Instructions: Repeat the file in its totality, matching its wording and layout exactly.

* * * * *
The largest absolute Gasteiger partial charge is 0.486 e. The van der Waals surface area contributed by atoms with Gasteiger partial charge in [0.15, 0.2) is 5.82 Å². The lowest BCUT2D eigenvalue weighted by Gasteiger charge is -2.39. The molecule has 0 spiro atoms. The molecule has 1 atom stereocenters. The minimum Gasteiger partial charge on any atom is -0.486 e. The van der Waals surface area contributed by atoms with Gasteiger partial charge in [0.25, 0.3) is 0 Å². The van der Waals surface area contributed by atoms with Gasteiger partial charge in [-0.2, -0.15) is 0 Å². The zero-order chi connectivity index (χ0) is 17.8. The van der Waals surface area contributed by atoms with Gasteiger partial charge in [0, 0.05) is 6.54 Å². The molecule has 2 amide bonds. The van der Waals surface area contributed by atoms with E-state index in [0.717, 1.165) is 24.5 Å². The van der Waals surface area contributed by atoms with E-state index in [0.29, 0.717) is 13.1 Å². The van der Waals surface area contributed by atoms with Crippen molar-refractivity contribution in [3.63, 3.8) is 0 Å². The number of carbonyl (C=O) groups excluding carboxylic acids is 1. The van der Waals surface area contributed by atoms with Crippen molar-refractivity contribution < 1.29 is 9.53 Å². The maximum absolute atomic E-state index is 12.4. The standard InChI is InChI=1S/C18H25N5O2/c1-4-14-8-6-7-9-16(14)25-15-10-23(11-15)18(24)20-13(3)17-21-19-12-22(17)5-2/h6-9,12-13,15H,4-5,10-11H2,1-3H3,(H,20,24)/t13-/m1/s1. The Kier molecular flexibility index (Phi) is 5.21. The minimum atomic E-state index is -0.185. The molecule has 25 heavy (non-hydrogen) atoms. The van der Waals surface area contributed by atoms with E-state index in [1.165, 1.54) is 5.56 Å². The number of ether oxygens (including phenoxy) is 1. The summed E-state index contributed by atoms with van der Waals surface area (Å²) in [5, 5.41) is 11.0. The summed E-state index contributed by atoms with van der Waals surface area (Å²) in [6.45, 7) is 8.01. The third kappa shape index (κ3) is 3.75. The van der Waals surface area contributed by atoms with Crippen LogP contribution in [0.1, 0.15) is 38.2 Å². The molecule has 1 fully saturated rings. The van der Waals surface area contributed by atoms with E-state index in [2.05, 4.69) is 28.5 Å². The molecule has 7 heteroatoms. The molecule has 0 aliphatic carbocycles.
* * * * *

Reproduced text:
The largest absolute Gasteiger partial charge is 0.486 e. The van der Waals surface area contributed by atoms with Gasteiger partial charge in [0.15, 0.2) is 5.82 Å². The lowest BCUT2D eigenvalue weighted by Gasteiger charge is -2.39. The molecule has 0 spiro atoms. The molecule has 1 atom stereocenters. The minimum Gasteiger partial charge on any atom is -0.486 e. The van der Waals surface area contributed by atoms with Gasteiger partial charge in [0.25, 0.3) is 0 Å². The van der Waals surface area contributed by atoms with Gasteiger partial charge in [-0.2, -0.15) is 0 Å². The zero-order chi connectivity index (χ0) is 17.8. The van der Waals surface area contributed by atoms with Gasteiger partial charge in [0, 0.05) is 6.54 Å². The molecule has 2 amide bonds. The van der Waals surface area contributed by atoms with E-state index in [0.717, 1.165) is 24.5 Å². The van der Waals surface area contributed by atoms with E-state index in [0.29, 0.717) is 13.1 Å². The van der Waals surface area contributed by atoms with Crippen molar-refractivity contribution in [3.63, 3.8) is 0 Å². The number of carbonyl (C=O) groups excluding carboxylic acids is 1. The van der Waals surface area contributed by atoms with Crippen molar-refractivity contribution < 1.29 is 9.53 Å². The maximum absolute atomic E-state index is 12.4. The standard InChI is InChI=1S/C18H25N5O2/c1-4-14-8-6-7-9-16(14)25-15-10-23(11-15)18(24)20-13(3)17-21-19-12-22(17)5-2/h6-9,12-13,15H,4-5,10-11H2,1-3H3,(H,20,24)/t13-/m1/s1. The Kier molecular flexibility index (Phi) is 5.21. The minimum atomic E-state index is -0.185. The molecule has 25 heavy (non-hydrogen) atoms. The van der Waals surface area contributed by atoms with E-state index in [1.165, 1.54) is 5.56 Å². The number of ether oxygens (including phenoxy) is 1. The summed E-state index contributed by atoms with van der Waals surface area (Å²) in [5, 5.41) is 11.0. The summed E-state index contributed by atoms with van der Waals surface area (Å²) in [6.45, 7) is 8.01. The third kappa shape index (κ3) is 3.75. The van der Waals surface area contributed by atoms with Crippen LogP contribution in [0.1, 0.15) is 38.2 Å². The molecule has 1 fully saturated rings. The van der Waals surface area contributed by atoms with E-state index in [2.05, 4.69) is 28.5 Å². The molecule has 7 heteroatoms. The molecule has 0 aliphatic carbocycles.